2018 Conference Presentation
With the help of technology-based devices and services such as personal alarm systems, smart homes, and medication dispensers, older adults may be better able to "age in place", that is, to live in their homes and communities for as long as possible, hence reducing healthcare costs while increasing older adults' quality of life. Current research suggests that the adoption of quality of life technologies is a complex process of negotiating needs and anticipated impacts marked by the interaction of technological, personal, and social characteristics and circumstances. How these interactions play out is, however, unclear.
The purpose of this study was to analyze the meanings of Personal Emergency Response Systems (PERS) for older adults and the intrapersonal and interpersonal processes that lead to acceptance or rejection of such devices. In-depth Interviews with 18 participants, who were PERS users or were considering getting a PERS, were analyzed using grounded theory methodology.
Results indicate that older adults postponed their decision about PERS to an unknown future as they struggled to reconcile the meaning of the device for their self-image as self-sufficient individuals. At the same time, participants faced increasing pressure from their children, who use a variety of strategies to push their parents to get a PERS. In many cases, however, participants faced a discrepancy between their internal self-assessment and the external assessment, leading to the conclusion that they did not need a PERS. Although they internally disagreed with their children, participants rationalized their children's persistence as acts of love and care. Because participants felt indebted to their children who often provide crucial support, they did not want to risk their relationship and avoided conflicts by any means. Even when children unilaterally decided to get a PERS, participants rationalized their children's behavior, stating well-intended motives. The results also point to a severe lack of information about available technologies that can support older adults in the long term.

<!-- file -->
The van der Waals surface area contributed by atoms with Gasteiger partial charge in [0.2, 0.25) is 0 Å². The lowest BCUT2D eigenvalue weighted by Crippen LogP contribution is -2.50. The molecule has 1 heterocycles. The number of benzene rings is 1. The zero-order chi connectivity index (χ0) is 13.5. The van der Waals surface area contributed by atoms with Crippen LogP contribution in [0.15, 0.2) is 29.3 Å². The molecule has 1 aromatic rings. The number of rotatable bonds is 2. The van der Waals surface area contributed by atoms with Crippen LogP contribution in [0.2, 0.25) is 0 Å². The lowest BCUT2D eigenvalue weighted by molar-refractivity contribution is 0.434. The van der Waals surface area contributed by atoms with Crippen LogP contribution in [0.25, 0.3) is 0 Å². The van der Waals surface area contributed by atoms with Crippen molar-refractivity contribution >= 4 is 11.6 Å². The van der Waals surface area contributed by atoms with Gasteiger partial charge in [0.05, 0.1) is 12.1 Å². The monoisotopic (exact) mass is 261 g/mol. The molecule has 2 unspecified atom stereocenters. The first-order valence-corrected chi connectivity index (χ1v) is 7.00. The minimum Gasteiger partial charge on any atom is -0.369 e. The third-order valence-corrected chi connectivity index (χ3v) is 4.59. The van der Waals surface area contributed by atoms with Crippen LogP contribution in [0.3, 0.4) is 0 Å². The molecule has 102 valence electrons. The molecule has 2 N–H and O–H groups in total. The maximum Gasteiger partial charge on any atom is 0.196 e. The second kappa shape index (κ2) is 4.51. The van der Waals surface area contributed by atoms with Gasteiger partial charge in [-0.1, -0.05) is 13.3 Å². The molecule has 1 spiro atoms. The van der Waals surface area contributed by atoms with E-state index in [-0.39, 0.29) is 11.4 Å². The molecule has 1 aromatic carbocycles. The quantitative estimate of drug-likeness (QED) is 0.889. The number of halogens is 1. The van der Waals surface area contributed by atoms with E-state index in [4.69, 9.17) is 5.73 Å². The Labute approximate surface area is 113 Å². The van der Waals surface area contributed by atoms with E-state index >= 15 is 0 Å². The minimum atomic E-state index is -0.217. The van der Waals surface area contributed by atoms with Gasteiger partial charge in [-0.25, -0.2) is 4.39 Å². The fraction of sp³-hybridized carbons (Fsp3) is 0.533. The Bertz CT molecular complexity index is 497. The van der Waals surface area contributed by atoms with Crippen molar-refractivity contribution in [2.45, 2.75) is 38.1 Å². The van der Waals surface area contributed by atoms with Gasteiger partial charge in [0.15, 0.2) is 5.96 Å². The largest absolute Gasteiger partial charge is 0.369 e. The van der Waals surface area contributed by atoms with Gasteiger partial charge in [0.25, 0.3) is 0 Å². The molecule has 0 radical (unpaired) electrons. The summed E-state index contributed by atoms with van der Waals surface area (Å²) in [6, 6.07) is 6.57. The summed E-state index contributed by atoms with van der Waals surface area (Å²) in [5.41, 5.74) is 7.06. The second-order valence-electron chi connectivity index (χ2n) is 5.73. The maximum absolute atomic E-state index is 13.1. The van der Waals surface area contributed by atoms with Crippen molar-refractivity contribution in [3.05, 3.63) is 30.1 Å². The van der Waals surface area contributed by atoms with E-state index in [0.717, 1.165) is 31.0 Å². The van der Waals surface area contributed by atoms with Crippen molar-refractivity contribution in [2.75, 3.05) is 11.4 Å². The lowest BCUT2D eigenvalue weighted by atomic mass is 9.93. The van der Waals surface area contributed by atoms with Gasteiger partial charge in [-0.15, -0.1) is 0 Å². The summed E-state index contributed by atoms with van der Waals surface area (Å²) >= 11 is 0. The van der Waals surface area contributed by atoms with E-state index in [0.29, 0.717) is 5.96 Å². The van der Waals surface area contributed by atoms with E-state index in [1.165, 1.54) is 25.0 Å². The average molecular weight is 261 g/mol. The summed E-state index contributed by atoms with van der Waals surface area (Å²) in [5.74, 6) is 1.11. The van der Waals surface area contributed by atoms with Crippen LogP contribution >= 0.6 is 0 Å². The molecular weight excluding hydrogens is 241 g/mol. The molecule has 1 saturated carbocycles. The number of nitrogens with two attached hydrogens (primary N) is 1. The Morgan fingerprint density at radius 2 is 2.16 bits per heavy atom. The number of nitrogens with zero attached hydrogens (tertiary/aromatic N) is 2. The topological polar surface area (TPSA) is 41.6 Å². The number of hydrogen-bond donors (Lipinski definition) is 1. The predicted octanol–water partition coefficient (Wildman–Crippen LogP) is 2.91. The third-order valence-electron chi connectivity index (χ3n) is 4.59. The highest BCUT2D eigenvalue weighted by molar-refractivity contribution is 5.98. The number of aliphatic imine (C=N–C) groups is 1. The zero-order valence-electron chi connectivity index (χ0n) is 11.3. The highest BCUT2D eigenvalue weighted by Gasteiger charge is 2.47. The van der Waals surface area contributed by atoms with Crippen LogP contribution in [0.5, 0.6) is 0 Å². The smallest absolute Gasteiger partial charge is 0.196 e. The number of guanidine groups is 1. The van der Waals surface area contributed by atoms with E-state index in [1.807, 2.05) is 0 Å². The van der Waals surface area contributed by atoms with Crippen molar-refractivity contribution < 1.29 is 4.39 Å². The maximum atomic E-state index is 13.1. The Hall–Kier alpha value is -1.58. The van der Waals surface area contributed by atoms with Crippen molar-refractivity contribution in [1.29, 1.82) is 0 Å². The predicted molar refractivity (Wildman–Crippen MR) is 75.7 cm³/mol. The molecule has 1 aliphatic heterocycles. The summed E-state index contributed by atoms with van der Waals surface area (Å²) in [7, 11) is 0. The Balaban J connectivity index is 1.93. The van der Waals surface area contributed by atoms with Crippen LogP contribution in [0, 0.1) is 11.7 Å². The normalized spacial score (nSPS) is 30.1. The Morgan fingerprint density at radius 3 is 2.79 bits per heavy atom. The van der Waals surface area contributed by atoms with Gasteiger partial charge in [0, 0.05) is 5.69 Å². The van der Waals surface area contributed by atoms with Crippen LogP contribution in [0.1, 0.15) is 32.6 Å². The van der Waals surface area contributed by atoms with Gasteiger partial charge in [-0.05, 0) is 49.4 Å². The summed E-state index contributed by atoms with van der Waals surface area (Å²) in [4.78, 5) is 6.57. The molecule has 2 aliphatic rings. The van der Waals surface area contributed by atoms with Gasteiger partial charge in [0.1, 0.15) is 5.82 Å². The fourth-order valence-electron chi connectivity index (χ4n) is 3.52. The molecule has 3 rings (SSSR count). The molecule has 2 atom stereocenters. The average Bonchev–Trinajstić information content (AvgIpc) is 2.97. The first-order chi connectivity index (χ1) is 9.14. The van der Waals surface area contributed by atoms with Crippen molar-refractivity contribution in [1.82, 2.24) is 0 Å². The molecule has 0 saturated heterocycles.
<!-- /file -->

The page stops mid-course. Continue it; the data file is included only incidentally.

The insights gained in this study can support healthy aging by informing the development of appropriate and acceptable technologies as well as guiding the design of individual- and community-based intervention to promote technology use for aging in place. The results also have implications for care policy and provide insights into how technologies can be leveraged in informal care settings.